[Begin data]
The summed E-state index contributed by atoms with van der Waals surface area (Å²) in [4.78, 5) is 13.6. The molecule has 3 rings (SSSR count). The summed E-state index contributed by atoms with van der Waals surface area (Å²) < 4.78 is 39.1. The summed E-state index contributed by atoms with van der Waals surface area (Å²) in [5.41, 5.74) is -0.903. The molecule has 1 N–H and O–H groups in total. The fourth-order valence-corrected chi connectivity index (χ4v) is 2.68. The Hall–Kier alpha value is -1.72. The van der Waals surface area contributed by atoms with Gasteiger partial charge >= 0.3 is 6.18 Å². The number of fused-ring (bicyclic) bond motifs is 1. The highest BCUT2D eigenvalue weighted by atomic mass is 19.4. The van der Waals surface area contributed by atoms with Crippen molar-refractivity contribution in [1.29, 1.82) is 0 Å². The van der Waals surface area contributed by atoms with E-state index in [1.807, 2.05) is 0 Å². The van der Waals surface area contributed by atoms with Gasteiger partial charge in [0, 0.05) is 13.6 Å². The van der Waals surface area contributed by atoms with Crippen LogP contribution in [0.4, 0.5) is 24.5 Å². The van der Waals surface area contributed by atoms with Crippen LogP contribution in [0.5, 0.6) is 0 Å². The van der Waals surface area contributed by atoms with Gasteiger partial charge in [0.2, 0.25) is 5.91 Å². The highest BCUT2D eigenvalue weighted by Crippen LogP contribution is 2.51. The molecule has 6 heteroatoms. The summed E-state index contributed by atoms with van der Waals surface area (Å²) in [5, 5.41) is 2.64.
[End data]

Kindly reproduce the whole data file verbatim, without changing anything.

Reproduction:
The summed E-state index contributed by atoms with van der Waals surface area (Å²) in [4.78, 5) is 13.6. The molecule has 3 rings (SSSR count). The summed E-state index contributed by atoms with van der Waals surface area (Å²) < 4.78 is 39.1. The summed E-state index contributed by atoms with van der Waals surface area (Å²) in [5.41, 5.74) is -0.903. The molecule has 1 N–H and O–H groups in total. The fourth-order valence-corrected chi connectivity index (χ4v) is 2.68. The Hall–Kier alpha value is -1.72. The van der Waals surface area contributed by atoms with Gasteiger partial charge >= 0.3 is 6.18 Å². The number of fused-ring (bicyclic) bond motifs is 1. The highest BCUT2D eigenvalue weighted by atomic mass is 19.4. The van der Waals surface area contributed by atoms with Crippen molar-refractivity contribution in [1.29, 1.82) is 0 Å². The van der Waals surface area contributed by atoms with E-state index in [1.807, 2.05) is 0 Å². The van der Waals surface area contributed by atoms with Gasteiger partial charge in [0, 0.05) is 13.6 Å². The van der Waals surface area contributed by atoms with Crippen LogP contribution in [0.4, 0.5) is 24.5 Å². The van der Waals surface area contributed by atoms with Crippen LogP contribution in [0.5, 0.6) is 0 Å². The van der Waals surface area contributed by atoms with Gasteiger partial charge in [0.2, 0.25) is 5.91 Å². The highest BCUT2D eigenvalue weighted by Crippen LogP contribution is 2.51. The molecule has 6 heteroatoms. The summed E-state index contributed by atoms with van der Waals surface area (Å²) in [5, 5.41) is 2.64.